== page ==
Constant Contact Comic Strips
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Tina: Did you get the note I left on your monitor? "Yes." "Did you get my voicemail?" Dilbert: "Yes." Tina: "Did you get my e-mail?" Dilbert: "Yes." Tina: "Should I tell you what the note and voicemail and e-mail said?" Dilbert: "There's something wrong with you."
dilbert at home: i haven't had any human contact for months. dilbert wearing face mask sitting on couch with dogbert: people need physical contact to keep their oxytocin at healthy levels. dogbert: get away from me. dilbert: maybe if we both close our eyes.
doctor: we need to do contact tracing to determine who else you might have infected with cooties. how may women have you had physical contact with in the past two weeks? dilbert: i'd rather not say. doctor: i'll put you down for zero.
Wally and Dilbert at coffee pot wearing face masks. dilbert: how did you cope with the loss of social contact during the pandemic? wally: best weeks of my life. how about you? dilbert: i didn't want to be the first to say it.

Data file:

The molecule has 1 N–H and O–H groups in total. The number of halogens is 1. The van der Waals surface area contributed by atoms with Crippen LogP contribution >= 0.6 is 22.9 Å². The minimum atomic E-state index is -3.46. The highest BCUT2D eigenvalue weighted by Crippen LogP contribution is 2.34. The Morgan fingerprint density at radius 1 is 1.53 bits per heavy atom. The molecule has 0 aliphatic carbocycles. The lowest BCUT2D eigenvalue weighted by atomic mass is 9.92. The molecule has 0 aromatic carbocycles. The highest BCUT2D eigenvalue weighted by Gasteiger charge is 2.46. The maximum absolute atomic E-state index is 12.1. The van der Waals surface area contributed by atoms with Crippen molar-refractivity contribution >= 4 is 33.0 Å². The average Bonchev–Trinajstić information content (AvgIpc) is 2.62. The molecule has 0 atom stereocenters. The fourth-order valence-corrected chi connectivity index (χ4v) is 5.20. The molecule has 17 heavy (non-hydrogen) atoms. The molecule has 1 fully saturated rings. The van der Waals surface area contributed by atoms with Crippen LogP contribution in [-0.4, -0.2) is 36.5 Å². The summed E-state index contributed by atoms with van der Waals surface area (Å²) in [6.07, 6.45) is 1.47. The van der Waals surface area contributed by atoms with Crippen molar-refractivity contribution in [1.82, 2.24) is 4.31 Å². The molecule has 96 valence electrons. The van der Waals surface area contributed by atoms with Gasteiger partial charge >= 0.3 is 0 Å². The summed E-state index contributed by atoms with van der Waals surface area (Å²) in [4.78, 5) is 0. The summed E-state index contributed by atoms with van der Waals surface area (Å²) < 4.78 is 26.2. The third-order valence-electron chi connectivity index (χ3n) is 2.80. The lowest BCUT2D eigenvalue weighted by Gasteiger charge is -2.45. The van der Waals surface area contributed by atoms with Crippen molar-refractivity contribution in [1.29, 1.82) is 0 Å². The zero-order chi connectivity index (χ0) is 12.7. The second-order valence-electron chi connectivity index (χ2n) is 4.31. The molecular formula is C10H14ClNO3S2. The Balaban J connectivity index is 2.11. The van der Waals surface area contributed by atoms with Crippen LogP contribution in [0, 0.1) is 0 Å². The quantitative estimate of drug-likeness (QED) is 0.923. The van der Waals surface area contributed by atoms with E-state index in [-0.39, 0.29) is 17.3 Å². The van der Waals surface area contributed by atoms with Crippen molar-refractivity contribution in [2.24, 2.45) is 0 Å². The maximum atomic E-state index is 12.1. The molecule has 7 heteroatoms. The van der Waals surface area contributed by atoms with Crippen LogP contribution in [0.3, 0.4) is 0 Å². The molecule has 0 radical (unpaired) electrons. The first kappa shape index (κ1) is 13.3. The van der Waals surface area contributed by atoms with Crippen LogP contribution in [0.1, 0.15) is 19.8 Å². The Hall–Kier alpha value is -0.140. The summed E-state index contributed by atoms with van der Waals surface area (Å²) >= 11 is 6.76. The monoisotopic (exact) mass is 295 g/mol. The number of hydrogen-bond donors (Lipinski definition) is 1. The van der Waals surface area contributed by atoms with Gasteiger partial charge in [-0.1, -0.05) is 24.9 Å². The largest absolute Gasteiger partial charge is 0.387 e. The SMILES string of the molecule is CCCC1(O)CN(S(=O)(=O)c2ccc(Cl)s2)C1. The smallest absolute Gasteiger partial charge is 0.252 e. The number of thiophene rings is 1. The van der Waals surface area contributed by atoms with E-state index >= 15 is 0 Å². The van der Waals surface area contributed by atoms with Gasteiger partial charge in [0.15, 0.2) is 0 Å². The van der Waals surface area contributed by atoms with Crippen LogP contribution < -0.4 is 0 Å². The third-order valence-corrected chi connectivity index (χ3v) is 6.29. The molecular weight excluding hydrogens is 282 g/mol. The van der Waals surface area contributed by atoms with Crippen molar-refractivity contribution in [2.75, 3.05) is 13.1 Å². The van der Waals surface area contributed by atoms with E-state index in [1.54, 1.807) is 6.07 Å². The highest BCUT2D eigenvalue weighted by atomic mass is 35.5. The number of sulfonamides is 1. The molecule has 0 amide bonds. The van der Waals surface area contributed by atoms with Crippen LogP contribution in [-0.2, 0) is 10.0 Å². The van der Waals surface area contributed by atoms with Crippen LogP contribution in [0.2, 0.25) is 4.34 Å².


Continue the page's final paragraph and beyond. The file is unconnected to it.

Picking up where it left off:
Wally: I'm designing a suite of internet collaboration tools. It's part of my long-term goal to eliminate all forms of direct human contact. Co-worker: That's messed up. Wally: You're exactly what I'm trying to avoid.
Dilbert: I've got two good prospects on this dating site. One is addicted to Facebook and the other is addicted to prescription pain meds. Dogbert: Sort of a tie. Dilbert: But only one of them is likely to make eye contact.
Coworker: Please tell me our apps don't steal contact information from our users' address books. Boss: We upload the data but we don't store it. Coworker: That's like saying I can date your wife if I put a bag over her head. Boss: That could work. Coworker: I don't think I'm getting through to you.
The panel says, "Note: Some new readers of this strip may be confused by the presence of a character who looks very much like a potato. The following comparison should clear things up:" A caption pointing to a drawing of Dilbert the Frog says, "Dilbert (turned into a frog and disguised as Prince Charles)." A caption points to a potato. The panel says, "A handy rule for telling which one is a potato is to look for the presence of glasses. Although potatoes do have eyes, they are know to be vain and generally prefer contact lenses. Keep this reference guide with you."
Dilbert and a woman sit at a table in a restaurant. The woman says, "I like a man who makes eye contact." Dilbert thinks, "Uh no . . . Uncontrollable urge to look away . . . I've got to blink about twenty times. Why did she have to bring that up?" Dilbert covers his eyes, screams, knocks his drink over and blinks repeatedly. The woman turns to the reader and says, "I love doing that."